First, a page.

Posts Tagged ‘Catch Shares’
Sportsmen’s Caucus urges Council to step back from unpopular catch shares, sector separation
WASHINGTON, DC – In yet another sign of discontent over federal management of the nation’s marine fisheries, co-chairmen of the Congressional Sportsmen’s Caucus (CSC) have sent a letter to the Gulf of Mexico Fishery Management Council expressing the concerns of its membership over the concepts of catch share programs and sector separation. The bipartisan CSC is one of the largest and most effective caucuses in the US Congress with more than 300 members representing almost all 50 states.
“As leaders of the Caucus, we are writing to report that continued consideration and promotion of the management concepts known as sector separation and catch shares by the Gulf of Mexico Fishery Management Council are causing concern among our members,” CSC co-chairmen Jeff Miller (R-Fla.) and Mike Ross (D-Ark.) state in the letter. “More specifically, we have serious concerns about the current proposal to further subdivide the recreational fishing allocation by awarding the charter boats with their own guaranteed allocation.”
The CSC goes on to question the process the Gulf Council is using to develop and implement sector separation and catch share programs, and points out that the Council first needs better scientific data, additional economic evaluations and demographic studies to assess how mixed used fisheries would best be reallocated.
“Even if such reallocation issues were analyzed and modified, taking a portion of the allocation from the recreational sector for the proposed charter boat sector has the potential to decrease the funding available for state fisheries management,” the CSC states. “The members of the Caucus are well acquainted with the successes of state-based conservation, which is almost entirely guided and funded by sportsmen and the money they spend on fishing and hunting. The sportsmen’s ethic of stewardship is at the heart of the American System of Conservation Funding and is built, in part, on the foundation of individual anglers’ recreational fishing activities.”
The letter from the CSC is yet another unequivocal message from elected officials to federal fishery managers in opposition to sector separation and catch share programs. In 2009, four Gulf state governors wrote a letter stating their opposition to catch shares and Congress has passed amendments cutting funding for such programs.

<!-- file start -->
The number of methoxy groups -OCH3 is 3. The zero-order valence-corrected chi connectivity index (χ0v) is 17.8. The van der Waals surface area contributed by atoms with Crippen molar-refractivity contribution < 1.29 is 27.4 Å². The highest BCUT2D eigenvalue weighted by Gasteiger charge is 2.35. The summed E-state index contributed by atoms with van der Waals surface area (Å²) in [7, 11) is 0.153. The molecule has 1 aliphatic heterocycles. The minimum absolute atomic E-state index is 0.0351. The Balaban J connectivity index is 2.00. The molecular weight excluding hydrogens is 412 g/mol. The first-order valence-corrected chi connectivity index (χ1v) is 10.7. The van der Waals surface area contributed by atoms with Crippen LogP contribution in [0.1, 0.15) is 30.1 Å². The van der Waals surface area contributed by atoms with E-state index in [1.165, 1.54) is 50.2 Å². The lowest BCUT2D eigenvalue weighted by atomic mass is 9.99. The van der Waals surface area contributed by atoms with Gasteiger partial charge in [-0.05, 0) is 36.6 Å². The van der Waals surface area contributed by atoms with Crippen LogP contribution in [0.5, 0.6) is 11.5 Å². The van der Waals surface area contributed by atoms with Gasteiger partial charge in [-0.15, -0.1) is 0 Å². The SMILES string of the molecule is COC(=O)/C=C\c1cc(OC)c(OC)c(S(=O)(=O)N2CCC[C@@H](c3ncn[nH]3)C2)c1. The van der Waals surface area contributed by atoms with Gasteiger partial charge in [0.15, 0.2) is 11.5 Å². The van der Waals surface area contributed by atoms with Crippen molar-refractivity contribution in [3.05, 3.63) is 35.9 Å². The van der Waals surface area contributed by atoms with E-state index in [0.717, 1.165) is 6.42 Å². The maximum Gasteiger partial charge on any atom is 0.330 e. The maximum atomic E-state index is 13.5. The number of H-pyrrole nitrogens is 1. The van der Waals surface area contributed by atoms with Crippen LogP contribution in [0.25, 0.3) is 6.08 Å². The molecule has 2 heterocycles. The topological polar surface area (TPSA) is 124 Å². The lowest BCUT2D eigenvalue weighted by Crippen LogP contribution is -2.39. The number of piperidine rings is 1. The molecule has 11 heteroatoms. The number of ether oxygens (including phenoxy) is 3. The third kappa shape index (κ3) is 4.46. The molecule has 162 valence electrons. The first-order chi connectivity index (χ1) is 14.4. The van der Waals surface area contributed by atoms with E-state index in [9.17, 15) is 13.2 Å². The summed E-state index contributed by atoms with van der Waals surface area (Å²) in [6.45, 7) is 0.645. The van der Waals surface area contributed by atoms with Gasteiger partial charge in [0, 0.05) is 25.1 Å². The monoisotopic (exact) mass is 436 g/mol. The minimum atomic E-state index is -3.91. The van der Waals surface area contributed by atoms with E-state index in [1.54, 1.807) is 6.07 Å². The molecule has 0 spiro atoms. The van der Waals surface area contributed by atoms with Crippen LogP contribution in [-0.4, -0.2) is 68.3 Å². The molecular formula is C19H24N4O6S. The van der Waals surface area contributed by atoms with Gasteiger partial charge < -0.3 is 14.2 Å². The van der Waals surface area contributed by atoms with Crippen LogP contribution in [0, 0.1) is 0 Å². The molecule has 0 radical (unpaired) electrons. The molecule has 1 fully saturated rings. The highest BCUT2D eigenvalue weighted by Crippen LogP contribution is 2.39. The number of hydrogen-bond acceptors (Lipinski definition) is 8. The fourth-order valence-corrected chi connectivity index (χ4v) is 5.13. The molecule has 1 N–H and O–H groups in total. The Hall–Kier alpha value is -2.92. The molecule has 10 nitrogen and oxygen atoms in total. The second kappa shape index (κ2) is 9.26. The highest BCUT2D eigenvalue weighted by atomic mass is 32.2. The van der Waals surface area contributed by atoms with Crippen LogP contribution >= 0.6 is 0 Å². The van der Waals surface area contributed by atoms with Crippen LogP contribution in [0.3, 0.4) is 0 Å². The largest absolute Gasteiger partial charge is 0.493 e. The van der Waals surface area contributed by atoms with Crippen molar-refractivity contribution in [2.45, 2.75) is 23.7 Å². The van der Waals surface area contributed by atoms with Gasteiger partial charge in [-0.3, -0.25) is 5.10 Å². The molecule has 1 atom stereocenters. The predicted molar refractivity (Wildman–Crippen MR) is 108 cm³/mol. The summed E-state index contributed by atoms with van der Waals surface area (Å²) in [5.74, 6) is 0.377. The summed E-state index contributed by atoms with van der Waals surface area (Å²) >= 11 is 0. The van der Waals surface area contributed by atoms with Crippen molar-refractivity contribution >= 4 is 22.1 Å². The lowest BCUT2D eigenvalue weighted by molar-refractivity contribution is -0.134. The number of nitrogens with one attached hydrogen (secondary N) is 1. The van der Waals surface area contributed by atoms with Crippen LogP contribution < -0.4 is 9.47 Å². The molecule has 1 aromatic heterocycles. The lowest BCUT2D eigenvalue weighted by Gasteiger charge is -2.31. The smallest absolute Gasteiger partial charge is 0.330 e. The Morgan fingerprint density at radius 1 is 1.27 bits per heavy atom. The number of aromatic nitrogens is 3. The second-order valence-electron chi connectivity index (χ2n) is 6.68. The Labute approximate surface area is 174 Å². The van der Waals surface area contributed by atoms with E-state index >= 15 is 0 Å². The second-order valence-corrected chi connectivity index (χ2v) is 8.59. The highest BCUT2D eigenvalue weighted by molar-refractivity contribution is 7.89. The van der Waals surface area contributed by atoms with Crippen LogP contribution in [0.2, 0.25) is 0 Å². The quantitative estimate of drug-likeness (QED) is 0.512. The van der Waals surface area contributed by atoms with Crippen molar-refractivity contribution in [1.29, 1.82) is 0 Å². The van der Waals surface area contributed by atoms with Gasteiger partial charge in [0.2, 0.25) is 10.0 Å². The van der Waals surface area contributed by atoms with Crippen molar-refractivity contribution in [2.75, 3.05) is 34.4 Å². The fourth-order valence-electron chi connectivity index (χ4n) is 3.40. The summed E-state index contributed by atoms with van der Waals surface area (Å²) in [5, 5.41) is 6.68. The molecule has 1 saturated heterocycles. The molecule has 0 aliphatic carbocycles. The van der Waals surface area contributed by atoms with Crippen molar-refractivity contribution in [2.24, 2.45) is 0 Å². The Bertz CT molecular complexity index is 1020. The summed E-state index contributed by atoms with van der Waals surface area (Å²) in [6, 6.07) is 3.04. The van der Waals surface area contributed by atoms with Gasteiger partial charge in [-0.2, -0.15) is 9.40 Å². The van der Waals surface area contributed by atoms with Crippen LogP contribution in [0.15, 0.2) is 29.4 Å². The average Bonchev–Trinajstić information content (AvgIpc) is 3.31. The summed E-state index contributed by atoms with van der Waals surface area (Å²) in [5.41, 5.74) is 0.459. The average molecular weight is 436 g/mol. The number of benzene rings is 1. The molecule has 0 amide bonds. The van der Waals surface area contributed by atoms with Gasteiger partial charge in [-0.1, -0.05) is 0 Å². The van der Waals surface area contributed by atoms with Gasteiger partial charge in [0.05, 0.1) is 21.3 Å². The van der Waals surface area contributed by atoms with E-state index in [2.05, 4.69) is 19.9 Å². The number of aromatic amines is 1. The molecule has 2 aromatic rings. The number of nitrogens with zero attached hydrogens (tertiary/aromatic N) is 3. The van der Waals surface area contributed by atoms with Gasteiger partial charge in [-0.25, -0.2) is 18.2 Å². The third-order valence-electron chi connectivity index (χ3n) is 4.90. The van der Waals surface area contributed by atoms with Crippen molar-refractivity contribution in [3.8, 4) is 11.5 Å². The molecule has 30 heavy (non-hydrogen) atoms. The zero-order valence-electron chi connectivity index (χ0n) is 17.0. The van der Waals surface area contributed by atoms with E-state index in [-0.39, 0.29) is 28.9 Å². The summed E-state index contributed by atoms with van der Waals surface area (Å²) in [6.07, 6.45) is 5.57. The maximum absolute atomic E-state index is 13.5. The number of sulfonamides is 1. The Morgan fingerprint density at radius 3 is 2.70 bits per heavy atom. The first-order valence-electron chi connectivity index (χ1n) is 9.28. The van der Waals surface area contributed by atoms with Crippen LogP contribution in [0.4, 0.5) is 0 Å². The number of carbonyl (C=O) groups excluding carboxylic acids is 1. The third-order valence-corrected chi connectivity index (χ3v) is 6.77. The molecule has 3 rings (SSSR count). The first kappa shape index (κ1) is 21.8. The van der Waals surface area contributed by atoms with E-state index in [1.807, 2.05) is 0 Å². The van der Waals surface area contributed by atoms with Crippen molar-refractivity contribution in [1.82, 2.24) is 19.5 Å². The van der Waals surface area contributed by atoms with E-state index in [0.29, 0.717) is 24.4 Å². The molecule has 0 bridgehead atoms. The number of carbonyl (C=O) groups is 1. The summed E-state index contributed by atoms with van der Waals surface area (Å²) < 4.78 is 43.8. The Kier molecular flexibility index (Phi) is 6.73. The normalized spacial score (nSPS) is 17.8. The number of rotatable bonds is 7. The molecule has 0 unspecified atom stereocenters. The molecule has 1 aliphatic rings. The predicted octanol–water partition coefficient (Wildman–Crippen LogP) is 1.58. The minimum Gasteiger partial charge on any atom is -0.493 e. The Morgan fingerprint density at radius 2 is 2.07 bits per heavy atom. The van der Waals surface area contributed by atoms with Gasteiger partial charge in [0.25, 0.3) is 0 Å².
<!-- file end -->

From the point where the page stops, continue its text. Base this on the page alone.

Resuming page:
“We hope the members of the Gulf Council are listening because the message from Governors, Congressmen, and the recreational angling community is quite clear – privatizing public wildlife resources through sector separation and catch shares is the wrong direction,” said Chester Brewer, chairman of Coastal Conservation Association’s National Government Relations Committee. “If the Council and NOAA Fisheries continue to ignore this message, then that should be interpreted as yet more evidence that the federal management system is broken and Congress should engage to either rein in a federal agency that has lost its way or explore a completely new paradigm for managing the nation’s marine resources.” To see the full letter from the Congressional Sportsmen’s Caucus, click HERE.
Tags: Catch Shares, gulf council, reallocation, sector separation
Posted in CCA Federal Fisheries, CCA Gulf of Mexico | No Comments »
Outlandish catch share proposal draws heated opposition from anglers
SAVANNAH, GA – A request by a commercial fishing group for a “voluntary” catch share program in the South Atlantic snapper-grouper fishery raised hackles at the South Atlantic Fishery Management Council meeting this week. Aside from concerns about the legality of the concept and outrage over the details of the proposal, recreational anglers are questioning why the Council continues to explore catch share programs a year after it voted to terminate all work related to catch share development.
“Labeling it ‘voluntary’ violates even their own definition of catch shares, so what you are left to assume is that this is nothing more than an attempt by catch share proponents to circumvent the will of the Council and keep these unwanted programs in the discussion,” said Chester Brewer, chairman of Coastal Conservation Association’s Government Relations Committee. “Beyond that, the details of this particular proposal should offend everyone, whether they fish or not.”
The South Atlantic Fisherman’s Association (SAFA) made a presentation to the Council’s Catch Shares Committee on a Voluntary Individual Fishing Quota Program for several species in the snapper grouper complex, quite possibly the worst candidate for such a program. This mixed-species fishery has substantial recreational landings and 600-plus permitted commercial fishermen, yet only about 50 fishermen have signed up for the program. In contrast, catch share proponents have tried for years to implement a program in the golden crab fishery, which is purely commercial with roughly half a dozen commercial boats involved, and have not been successful.
Making the proposal even more inappropriate, SAFA’s presentation included a request for the Council to conduct an analysis to determine which of the current regulations, including conservation measures such as size limits, trip limits, area closures and spawning season closures, could be reduced or eliminated for the “voluntary” catch share program. SAFA also asked that the federal government purchase the vessel monitoring system required of commercial vessels and pay for the installation on boats involved in the program.